A Halloween Exclusive: Customer Service Horror Stories and Survival Tips
Everything was going smoothly at the call center. Agents were on top of customer issues, customer cases were being resolved, nothing had fallen through the cracks. But then out of nowhere, bad things started happening. Unhappy customers. Missing customer cases. Glitches in promo codes. No way this was a result of bad customer service....or was it?
We’re all aware of the importance of keeping our customers happy. But despite our best efforts to provide great customer service, mistakes inevitably happen, sometimes even beyond our control. In the spirit of Halloween, a few of our customers shared their customer service horror stories and what they did to survive.
Nightmare on Reddit
and referral programs can be good way to attract new customers and
promote a product or service. However, if there’s a glitch in the
system, forums and social networks can be a real nightmare for the
company involved. That’s exactly what happened to Sticker Mule when they
launched their referral program.
How It Started: “The referral program allowed anyone to give a friend $10 and get $10 when someone you refer buys,” said CEO Tim Song. “When we launched the Reddit Sticker store, we started selling stickers for $4.00. Eventually, someone on Reddit figured you can get free stickers by collecting the $10 referral credit and then buying a $4 sticker which got them another $10 to buy more. The next day, I woke up to find Redditors had placed 500 free orders and $100 orders were being placed every hour and growing as the thread was moving up the rankings. By the time they implemented a restriction, 1,000 free orders were placed for Reddit stickers.”
How It Ended: “ We shipped all 1000 free orders so everyone was happy. No one really complained once we added a $50 restriction on using store credit because everyone using our referral system to get free orders knew they were gaming the system and ended up being surprised that we honored all orders.”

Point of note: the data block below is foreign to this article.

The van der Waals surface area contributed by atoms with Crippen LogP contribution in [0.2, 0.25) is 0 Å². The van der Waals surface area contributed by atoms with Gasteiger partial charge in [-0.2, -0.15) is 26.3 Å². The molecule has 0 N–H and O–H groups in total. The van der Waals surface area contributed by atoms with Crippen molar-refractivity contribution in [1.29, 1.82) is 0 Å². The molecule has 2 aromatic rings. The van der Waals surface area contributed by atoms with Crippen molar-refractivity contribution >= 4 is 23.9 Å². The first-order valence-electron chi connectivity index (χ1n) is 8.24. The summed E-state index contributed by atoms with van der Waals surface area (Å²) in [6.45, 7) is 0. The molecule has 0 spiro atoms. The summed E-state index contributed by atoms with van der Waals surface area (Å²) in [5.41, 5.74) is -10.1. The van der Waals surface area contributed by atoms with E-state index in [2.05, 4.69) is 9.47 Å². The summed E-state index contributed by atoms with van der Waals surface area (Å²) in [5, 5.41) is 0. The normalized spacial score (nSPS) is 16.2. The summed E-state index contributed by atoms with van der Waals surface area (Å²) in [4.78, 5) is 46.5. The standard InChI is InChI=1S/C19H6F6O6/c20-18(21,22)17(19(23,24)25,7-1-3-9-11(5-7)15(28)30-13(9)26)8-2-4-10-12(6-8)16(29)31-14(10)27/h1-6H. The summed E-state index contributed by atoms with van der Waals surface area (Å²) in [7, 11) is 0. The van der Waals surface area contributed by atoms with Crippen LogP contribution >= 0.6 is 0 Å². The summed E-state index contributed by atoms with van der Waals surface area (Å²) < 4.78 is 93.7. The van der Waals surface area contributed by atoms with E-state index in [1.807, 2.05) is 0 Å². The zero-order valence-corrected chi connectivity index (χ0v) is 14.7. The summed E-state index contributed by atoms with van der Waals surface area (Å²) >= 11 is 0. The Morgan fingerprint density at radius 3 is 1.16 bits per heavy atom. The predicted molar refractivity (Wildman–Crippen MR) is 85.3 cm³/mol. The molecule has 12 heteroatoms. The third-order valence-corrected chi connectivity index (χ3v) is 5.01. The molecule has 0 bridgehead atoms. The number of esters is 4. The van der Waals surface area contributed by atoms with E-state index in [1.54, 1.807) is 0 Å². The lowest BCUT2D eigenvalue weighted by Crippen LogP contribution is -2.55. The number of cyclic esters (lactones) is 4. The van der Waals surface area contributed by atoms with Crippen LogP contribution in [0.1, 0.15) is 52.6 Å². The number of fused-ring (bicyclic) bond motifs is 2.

Survival Tip: “Never make an assumption about how your users will behave or how quickly information can travel on the Internet. Provide the best service even if it costs extra. Having great customer service is the best way to enjoy strong referral sales.”
The Curse of the Spam Filter
Your business should have an airtight system to track customer cases. But if you “set it and forget it” and never check your spam filter, you might miss cases. Stylehatch learned that the hard way.
How It Started: Stylehatch puts a priority on customer service with their “super-speedy-super-hero-like responses.” So when a handful of emails went unnoticed, some customers were unhappy, one woman in particular sent multiple emails to them for customer support.
“We found a
handful of emails in spam, we replied to everyone apologizing and
providing extra help,” said Founder Jonathan Moore. “We even bumped
cases [like hers] up to priority 9 so that we get back to those replies
first. When we finally pulled her email out of spam our auto responder
kicked in with a funny response and a link to a video. That lightened
the mood and she sent back, “Those no-handed bike moves were so rad. The
lady shave was my fave.”:
The accompanying video: A Professional Display of No-Handed Bike Moves:
How it Ended: “Our response to her was helpful which ultimately left her thankful and apologizing for being rude.”
Survival Tip: “For a tip, I would say lighten the mood with the auto responder. Make it funny and light. If you send an email to firstname.lastname@example.org you’ll see. After hours we change it up a bit and even more so during the weekend letting people know we’re busy wrestling sharks.”
Even the best customer support agents can have their bad days. So if something goes wrong for the customer, go above and beyond to make it right. Your customer service goal should be low on horror and high on feel-good.
SmugMug Super Heroes to the Rescue
Check out our customer Smugmug who dressed up as superheroes for Halloween. According to their support team, “there’s no horror stories at Smugmug, just masked superheroes helping customers overcome horror-ible personal tragedies.” Earlier this year, the company sent Sam, a little boy fighting cancer, a wall of SuperHero photos to show him “that we’ve got his back.” His Dad even expressed their gratitude on his blog. “This is the kind of stuff the Heroes do every day...from overnighting photos to extending customer accounts...” They do whatever it takes to put a smile on a face.What’s your customer service tale of terror? How did your team work through a tough case and make your customer happy?
This story was originally published on the Desk.com blog.